« Reply #15 on: February 03, 2012, 04:57:55 pm »
0

I like the idea of Scout at $3 and Adventurer at $5, though I have to think there must be some reason for Adventurer's price point that I'm just not getting.  Don't see any reason not to make Scout cheaper.

After looking at some of the 'Suggested Sets of 10' from the various sets, I'd guess that the idea is that you buy Adventurer with $6 instead of Gold when (A) you're using other Actions to flood your deck with Treasure cards, rather than spending your buys on them (any Silver gainer, Treasure Map, Mint) or (B) in multi-player games where the attacks are flying fast and furious or (C) both.

As far as Scout goes, I think it needs a buff more than a cost reduction. +1 Card is the obvious one, but could potentially be too powerful. Perhaps it could allow you to reveal your top 5 cards. Perhaps it could allow you to discard revealed Curses. Perhaps even just a flat +$1 would be best. Sometimes it feels like a lot of cards could use a +$1, Thief not least among them.
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dondon151

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Re: Some hypothetical questions about cards
« Reply #16 on: February 03, 2012, 05:01:10 pm »
0

As far as Scout goes, I think it needs a buff more than a cost reduction. +1 Card is the obvious one, but could potentially be too powerful.

I don't see how +1 Card may be too powerful when Cartographer is still better in most circumstances (and priced at $5) and Apothecary is priced at the equivalent of somewhere between $4 and $5.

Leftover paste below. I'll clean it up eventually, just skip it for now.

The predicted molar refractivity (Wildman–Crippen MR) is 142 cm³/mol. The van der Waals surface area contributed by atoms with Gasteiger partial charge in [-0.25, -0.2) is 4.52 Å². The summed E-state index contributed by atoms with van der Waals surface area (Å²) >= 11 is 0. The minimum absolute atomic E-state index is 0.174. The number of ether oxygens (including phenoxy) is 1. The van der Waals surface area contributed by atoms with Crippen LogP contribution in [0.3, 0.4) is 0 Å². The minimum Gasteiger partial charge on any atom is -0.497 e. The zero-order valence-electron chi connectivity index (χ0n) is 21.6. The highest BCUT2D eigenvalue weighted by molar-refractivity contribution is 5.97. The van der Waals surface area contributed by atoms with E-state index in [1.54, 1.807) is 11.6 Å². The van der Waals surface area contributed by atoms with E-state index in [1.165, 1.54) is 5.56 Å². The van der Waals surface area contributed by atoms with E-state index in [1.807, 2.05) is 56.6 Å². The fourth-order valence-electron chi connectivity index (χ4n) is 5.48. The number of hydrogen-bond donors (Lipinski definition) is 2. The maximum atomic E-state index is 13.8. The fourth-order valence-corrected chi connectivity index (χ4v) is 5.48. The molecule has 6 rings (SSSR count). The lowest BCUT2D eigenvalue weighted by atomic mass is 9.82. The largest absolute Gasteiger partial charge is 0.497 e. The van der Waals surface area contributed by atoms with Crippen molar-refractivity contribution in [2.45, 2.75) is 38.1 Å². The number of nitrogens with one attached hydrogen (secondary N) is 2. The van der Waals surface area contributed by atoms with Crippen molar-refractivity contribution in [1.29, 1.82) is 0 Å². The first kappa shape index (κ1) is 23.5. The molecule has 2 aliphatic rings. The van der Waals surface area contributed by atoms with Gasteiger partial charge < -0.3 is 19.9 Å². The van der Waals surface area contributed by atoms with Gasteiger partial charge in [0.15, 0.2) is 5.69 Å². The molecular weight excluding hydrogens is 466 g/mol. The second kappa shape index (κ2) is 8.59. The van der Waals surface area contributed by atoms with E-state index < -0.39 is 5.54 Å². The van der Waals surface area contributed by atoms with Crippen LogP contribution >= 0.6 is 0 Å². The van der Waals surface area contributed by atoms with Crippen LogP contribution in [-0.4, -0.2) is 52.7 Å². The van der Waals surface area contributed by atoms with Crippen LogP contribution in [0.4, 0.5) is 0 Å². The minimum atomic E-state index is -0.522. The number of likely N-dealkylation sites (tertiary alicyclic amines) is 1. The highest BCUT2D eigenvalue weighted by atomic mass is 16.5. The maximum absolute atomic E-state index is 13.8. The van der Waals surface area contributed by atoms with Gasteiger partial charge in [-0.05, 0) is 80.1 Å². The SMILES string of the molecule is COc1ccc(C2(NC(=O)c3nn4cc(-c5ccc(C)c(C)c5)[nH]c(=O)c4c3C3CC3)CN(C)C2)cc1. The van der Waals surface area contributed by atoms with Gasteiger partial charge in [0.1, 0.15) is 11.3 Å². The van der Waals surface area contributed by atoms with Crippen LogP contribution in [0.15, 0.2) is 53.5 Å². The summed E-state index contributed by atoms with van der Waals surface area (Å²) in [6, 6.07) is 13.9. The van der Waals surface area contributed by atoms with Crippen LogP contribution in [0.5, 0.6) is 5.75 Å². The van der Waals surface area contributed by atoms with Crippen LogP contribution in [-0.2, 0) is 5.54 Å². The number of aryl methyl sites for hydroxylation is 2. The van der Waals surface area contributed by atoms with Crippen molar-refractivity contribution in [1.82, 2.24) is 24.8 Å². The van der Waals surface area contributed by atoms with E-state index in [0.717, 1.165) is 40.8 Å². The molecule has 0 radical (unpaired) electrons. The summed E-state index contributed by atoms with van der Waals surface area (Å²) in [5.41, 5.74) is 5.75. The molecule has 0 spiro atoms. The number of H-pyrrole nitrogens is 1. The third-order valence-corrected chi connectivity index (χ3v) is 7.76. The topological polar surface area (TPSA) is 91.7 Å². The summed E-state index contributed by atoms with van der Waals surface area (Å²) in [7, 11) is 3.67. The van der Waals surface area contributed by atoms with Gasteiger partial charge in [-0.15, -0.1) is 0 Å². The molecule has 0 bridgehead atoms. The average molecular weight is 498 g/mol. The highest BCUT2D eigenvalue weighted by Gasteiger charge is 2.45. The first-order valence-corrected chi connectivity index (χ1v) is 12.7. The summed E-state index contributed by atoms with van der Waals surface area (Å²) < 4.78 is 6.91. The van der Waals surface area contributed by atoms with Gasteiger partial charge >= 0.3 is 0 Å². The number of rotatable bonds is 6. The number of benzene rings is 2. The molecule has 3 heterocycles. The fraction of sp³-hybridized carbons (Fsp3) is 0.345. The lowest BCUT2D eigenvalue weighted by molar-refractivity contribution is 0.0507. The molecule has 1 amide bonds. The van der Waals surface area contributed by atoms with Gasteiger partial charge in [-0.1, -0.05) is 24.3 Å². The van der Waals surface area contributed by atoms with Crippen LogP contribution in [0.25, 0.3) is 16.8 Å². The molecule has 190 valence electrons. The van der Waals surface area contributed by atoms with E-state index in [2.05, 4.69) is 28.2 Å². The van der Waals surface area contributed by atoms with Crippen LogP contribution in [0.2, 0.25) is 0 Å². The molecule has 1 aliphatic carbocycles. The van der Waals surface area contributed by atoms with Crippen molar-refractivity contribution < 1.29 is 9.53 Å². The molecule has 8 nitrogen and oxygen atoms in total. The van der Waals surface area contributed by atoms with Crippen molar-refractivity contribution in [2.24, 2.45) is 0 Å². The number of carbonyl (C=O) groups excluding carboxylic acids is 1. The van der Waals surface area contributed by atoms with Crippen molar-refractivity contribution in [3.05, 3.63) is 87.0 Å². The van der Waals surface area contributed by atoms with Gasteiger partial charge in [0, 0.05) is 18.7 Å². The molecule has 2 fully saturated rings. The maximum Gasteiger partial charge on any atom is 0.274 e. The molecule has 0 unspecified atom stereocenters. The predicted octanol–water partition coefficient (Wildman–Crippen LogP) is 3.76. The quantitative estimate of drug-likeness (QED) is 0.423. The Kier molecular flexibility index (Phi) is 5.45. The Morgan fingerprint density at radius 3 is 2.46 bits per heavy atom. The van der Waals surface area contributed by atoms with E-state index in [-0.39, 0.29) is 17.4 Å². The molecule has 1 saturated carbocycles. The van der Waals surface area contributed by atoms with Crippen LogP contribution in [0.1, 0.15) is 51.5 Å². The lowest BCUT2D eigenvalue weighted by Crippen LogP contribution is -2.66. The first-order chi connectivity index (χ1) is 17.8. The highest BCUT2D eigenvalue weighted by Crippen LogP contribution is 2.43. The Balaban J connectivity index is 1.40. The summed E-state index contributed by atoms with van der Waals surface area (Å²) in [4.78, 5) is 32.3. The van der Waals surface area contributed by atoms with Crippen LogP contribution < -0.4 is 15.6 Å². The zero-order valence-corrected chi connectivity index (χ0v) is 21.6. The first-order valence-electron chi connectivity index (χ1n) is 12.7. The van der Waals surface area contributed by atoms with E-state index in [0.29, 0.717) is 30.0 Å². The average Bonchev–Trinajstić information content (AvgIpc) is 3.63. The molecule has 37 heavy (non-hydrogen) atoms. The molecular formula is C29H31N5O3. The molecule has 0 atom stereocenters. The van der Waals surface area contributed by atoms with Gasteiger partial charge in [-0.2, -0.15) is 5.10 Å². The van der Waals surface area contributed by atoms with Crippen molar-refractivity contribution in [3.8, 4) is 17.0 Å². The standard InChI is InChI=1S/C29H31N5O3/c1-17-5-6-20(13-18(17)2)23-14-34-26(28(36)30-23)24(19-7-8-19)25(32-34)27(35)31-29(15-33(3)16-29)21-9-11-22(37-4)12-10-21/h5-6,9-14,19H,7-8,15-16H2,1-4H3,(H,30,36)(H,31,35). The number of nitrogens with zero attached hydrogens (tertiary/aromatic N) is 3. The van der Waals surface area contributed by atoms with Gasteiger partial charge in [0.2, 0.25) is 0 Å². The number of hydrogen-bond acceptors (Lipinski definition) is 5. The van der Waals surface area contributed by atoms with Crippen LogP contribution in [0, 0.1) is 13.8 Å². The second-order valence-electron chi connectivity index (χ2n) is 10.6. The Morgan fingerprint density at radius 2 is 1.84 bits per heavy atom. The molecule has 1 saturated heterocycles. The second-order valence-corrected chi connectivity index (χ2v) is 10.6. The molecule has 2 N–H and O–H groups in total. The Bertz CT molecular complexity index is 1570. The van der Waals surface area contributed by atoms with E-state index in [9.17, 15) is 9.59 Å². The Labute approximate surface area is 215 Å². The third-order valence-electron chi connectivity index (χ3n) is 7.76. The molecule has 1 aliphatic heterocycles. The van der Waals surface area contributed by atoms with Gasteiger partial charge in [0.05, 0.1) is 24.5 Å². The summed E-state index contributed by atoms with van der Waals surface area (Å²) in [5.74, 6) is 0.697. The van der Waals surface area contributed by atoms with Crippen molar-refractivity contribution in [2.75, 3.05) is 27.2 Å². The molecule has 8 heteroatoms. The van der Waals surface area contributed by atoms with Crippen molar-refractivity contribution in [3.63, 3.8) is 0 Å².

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LastFootnote

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Re: Some hypothetical questions about cards
« Reply #17 on: February 03, 2012, 05:08:31 pm »
0

As far as Scout goes, I think it needs a buff more than a cost reduction. +1 Card is the obvious one, but could potentially be too powerful.

I don't see how +1 Card may be too powerful when Cartographer is still better in most circumstances (and priced at $5) and Apothecary is priced at the equivalent of somewhere between $4 and $5.

Well the difference between a $4 card and a $5 card is supposed to be pretty big, and in many circumstances, a Scout with +1 Card would not be much less powerful than a Cartographer. It would be much more powerful in a large variety of circumstances. It would be powerful enough that I'm not sure I'd want people to be able to pick them up en masse (via a Workshop variant).
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Taco Lobster

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Re: Some hypothetical questions about cards
« Reply #18 on: February 03, 2012, 07:38:09 pm »
0